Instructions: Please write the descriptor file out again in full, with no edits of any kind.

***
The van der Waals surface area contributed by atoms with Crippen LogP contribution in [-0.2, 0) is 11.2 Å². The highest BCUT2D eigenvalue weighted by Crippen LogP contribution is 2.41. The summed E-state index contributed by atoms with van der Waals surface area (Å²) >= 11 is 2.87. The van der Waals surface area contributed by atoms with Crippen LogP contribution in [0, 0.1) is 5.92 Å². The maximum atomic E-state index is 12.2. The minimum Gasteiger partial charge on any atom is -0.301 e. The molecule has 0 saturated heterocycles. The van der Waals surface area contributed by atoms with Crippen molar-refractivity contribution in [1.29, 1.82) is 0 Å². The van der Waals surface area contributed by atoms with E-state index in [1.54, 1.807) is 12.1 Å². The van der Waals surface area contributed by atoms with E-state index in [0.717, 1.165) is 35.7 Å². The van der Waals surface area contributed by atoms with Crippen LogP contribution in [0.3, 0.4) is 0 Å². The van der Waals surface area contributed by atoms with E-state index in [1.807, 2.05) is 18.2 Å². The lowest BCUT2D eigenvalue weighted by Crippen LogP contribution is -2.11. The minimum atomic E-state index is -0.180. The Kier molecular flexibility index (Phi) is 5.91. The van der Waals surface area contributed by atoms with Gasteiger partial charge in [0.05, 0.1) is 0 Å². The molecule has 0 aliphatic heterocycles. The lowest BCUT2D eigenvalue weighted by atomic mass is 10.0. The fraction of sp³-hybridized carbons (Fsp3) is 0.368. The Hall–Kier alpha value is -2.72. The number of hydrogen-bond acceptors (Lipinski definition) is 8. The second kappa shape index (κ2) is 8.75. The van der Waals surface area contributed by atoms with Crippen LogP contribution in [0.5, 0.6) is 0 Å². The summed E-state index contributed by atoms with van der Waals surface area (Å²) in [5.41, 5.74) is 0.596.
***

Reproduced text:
The van der Waals surface area contributed by atoms with Crippen LogP contribution in [-0.2, 0) is 11.2 Å². The highest BCUT2D eigenvalue weighted by Crippen LogP contribution is 2.41. The summed E-state index contributed by atoms with van der Waals surface area (Å²) >= 11 is 2.87. The van der Waals surface area contributed by atoms with Crippen LogP contribution in [0, 0.1) is 5.92 Å². The maximum atomic E-state index is 12.2. The minimum Gasteiger partial charge on any atom is -0.301 e. The molecule has 0 saturated heterocycles. The van der Waals surface area contributed by atoms with Crippen molar-refractivity contribution in [1.29, 1.82) is 0 Å². The van der Waals surface area contributed by atoms with E-state index in [1.54, 1.807) is 12.1 Å². The van der Waals surface area contributed by atoms with E-state index in [0.717, 1.165) is 35.7 Å². The van der Waals surface area contributed by atoms with Crippen LogP contribution in [0.3, 0.4) is 0 Å². The van der Waals surface area contributed by atoms with E-state index in [1.807, 2.05) is 18.2 Å². The lowest BCUT2D eigenvalue weighted by Crippen LogP contribution is -2.11. The minimum atomic E-state index is -0.180. The Kier molecular flexibility index (Phi) is 5.91. The van der Waals surface area contributed by atoms with Gasteiger partial charge in [0.05, 0.1) is 0 Å². The molecule has 0 aliphatic heterocycles. The lowest BCUT2D eigenvalue weighted by atomic mass is 10.0. The fraction of sp³-hybridized carbons (Fsp3) is 0.368. The Hall–Kier alpha value is -2.72. The number of hydrogen-bond acceptors (Lipinski definition) is 8. The second kappa shape index (κ2) is 8.75. The van der Waals surface area contributed by atoms with Crippen LogP contribution in [0.5, 0.6) is 0 Å². The summed E-state index contributed by atoms with van der Waals surface area (Å²) in [5.41, 5.74) is 0.596.